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Library Reference Number: 156

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Norman M. Brown, Pilot Officer (Ret'd), 41 Squadron, Scottish Saltire Branch, ACA.

The Battle of Britain extending from 10th July to 31st October 1940, was the first major campaign to be fought entirely by air forces. It was the largest and most sustained bombing campaign attempted up until that date. The failure of Nazi Germany to destroy Britain's air defence or to break British morale is considered its first major defeat. While RAF Bomber Command was constantly attacking German preparations to occupy Britain and nightly sinking German invasion barges tined up in ports such as Ostend, Fighter Command's role was also one of high drama. A taste of this highly-charged period may be felt in Norman Brown's earlier story "A Day in the Life of a Spitfire Pilot" (No.97 in Website Library). In the following account, Norman Brown describes how barrage balloons designed to float at low altitudes for defensive purposes could also prove a hazard for RAF planes as well as for enemy aircraft.

In the autumn of 1940 I was stationed at Homchurch with 41 Squadron and took a small part in the rather hectic aerial activities of that memorable year, flying Mk I and 11 Spitfires. The encounter to which I refer was not with enemy aircraft but with a defenceless barrage balloon over Dagenham.

B Flight, of which I was a member was scrambled at daylight that day on an interception patrol. We did not make contact with the raid and were instructed to land at Gravesend airfield as the murk had closed in over Homchurch. We had breakfast there, and our aircraft were refuelled, then shortly afterwards, we were instructed to return to Homchurch as conditions had improved. Our Flight Leader's aircraft failed to start and his place as leader was taken by 'AN. Other' The short flight was uneventful, and it was only when we 'closed up' and the Flight made an abrupt steep turn that I realised that all was not well.

The weather was still quite thick and we had overshot Hornchurch and into the balloons over Dagenham. White still in the turn my starboard wing struck a cable  - not a pleasant discovery. My first instinct was to bale out, but I couldn't for two reasons; I was fully occupied holding the Spitfire straight as it tried to spin round the cable and secondly I could see I was over houses. If I had tried I would almost certainly have killed myself. As it was I struggled hard with the controls and literally 'flew down' the cable with the airspeed falling dramatically. Finally the aircraft stalled and did what I can only describe as a violent flick roll. At this point the cable, I think, broke and tore away part of the wing, and I went into a steep dive. On trying to pull out, the Spit turned over on it's back at about 1000 feet and I thought all was over and I momentarily experienced the most unusual sense of complete tranquillity. I even remember thinking; did the other lads who had been killed have similar experience.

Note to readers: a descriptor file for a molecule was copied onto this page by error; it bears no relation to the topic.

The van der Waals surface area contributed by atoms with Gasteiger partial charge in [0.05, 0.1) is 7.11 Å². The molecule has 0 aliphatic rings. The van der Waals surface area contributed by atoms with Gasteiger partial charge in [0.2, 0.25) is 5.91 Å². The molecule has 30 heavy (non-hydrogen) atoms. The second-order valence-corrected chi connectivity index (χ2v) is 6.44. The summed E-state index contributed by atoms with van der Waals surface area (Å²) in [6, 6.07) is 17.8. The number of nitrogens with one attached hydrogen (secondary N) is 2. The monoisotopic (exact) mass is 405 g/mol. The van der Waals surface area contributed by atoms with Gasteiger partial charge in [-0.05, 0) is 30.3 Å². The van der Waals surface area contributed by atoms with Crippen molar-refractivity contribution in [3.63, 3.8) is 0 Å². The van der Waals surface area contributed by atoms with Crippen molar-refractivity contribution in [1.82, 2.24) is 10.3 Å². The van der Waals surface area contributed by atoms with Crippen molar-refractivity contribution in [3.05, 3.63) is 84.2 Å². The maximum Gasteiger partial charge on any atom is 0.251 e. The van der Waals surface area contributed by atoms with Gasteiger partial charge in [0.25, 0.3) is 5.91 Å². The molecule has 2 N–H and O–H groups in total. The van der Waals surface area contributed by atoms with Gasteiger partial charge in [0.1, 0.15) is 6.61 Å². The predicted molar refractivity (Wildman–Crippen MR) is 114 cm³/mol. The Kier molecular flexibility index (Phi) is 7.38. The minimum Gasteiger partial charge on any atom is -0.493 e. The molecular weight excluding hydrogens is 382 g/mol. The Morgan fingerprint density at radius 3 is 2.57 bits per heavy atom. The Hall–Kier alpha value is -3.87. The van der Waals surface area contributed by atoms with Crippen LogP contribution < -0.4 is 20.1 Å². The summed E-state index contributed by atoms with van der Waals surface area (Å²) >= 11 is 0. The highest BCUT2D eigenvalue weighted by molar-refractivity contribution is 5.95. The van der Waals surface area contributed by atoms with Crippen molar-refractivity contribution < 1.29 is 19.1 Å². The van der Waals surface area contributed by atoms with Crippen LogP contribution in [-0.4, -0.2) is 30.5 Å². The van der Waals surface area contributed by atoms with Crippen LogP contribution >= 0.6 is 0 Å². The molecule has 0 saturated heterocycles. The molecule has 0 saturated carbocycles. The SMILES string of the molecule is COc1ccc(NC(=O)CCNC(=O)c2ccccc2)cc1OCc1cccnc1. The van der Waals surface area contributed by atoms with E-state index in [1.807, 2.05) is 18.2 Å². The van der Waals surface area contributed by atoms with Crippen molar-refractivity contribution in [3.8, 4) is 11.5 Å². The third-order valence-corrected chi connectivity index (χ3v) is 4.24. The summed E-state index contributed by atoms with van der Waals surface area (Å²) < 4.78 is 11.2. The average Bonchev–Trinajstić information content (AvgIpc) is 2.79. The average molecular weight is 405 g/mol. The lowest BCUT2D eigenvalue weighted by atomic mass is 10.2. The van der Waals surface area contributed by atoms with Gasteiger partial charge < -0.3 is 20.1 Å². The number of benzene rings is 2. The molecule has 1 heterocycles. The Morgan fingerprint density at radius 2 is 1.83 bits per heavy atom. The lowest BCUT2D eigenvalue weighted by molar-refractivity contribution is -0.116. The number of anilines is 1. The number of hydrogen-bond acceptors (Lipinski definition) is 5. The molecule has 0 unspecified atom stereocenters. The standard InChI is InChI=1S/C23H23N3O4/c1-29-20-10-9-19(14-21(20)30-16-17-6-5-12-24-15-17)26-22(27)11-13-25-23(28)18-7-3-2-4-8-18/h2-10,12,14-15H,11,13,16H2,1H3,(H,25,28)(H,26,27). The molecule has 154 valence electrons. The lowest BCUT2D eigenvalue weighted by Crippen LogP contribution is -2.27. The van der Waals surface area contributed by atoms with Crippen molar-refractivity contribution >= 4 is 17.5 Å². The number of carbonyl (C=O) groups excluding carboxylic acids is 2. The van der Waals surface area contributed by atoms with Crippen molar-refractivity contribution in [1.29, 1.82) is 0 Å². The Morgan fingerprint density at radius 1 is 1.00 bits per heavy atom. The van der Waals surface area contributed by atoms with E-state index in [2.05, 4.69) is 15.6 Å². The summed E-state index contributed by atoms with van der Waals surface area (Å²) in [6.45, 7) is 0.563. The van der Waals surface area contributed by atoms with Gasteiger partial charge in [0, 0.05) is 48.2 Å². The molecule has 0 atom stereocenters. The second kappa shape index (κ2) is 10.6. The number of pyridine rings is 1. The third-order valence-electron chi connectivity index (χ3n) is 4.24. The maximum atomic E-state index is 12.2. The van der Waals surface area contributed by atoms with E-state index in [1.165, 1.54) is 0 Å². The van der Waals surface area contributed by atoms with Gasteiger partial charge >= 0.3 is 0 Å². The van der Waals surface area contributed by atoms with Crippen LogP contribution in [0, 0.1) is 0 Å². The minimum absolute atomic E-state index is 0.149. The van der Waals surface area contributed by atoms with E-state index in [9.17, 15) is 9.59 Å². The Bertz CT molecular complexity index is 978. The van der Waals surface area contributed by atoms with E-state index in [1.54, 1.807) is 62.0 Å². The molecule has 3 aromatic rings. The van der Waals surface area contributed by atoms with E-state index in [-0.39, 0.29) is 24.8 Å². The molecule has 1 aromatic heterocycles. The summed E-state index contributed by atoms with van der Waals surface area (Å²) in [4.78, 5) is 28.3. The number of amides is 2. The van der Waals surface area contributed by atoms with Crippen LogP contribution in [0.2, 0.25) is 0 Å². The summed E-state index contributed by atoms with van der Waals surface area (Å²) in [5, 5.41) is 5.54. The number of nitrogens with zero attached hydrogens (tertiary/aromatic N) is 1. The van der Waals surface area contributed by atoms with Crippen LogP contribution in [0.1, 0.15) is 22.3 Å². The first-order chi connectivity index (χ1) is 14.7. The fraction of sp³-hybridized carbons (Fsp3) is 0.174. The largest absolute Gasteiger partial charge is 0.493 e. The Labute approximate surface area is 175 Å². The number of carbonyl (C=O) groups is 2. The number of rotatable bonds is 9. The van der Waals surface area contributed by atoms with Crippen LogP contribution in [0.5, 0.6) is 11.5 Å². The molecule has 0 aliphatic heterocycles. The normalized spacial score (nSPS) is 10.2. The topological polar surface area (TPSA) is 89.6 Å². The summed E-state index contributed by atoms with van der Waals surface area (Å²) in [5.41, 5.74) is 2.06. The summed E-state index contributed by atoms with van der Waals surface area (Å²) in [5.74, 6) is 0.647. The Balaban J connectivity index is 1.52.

However my efforts to control the Spit had effect, and on getting her the right way up I found that I could stop her turning over again as long as I continued in a shallow dive. At this point I spotted a small housing development site just beyond a railway line, and decided I my only hope was to put her down there. I couldn't reduce my speed as any attempt to lift the nose and the Spit tended to turn over again. My undercarriage was up of course, and I recall automatically going to select flaps down and realising that the airspeed was too high - they may not have worked anyhow. On the other side of the railway line and along the side of the housing site there was a path with high iron railings along which two workmen were running. I aimed to hit the fence, just clear of the men, to reduce my speed, as the site was not very big and there were houses at the far end.

I don't recall much about the impact except that it was very much more violent than a normal 'wheels up' forced landing which I had previously experienced. I was very confused and found myself in almost complete darkness and realised that the Spit was upside down and there was only a little light through the windscreen as it was buried in soil through into which it had ploughed. The most dreadful thing of all was the stench of petrol and I thought that I was about to be barbecued. The canopy had slammed shut - I don't know if I had opened it and there was no way out. What seemed to be about a year later, I heard the sound of digging and found the two workmen I had narrowly missed were busy shovelling the soil from around the canopy. Once clear a hob nailed boot smashed the canopy. I was never so pleased to see a hob nailed boot and I was pulled out after I released my straps.

l was laid on a blanket some women had brought from the nearby houses and plied with cups of tea, and of all things they threw sixpenny pieces onto the blanket, with such remarks as 'he's only a boy.' I found that very amusing and also very moving. I was later informed by the Squadron Leader in charge of that sector of balloons that the one that I had struck was the only one in the group that was not armed. I found out much later that an armed balloon has a subsidiary cable with a parachute at each end which ensures there is no escape. While I was drowning in tea, a Spitfire flew over the site. It was piloted by 'Hawkeye' Wells, a wonderful New Zealander with whom I sometimes shared the task of 'tail end Charlie'. As a result of what he had seen, he had me taken off the Squadron strength on his return to Hamchurch. He very rarely made mistakes, and I am glad that this was one!

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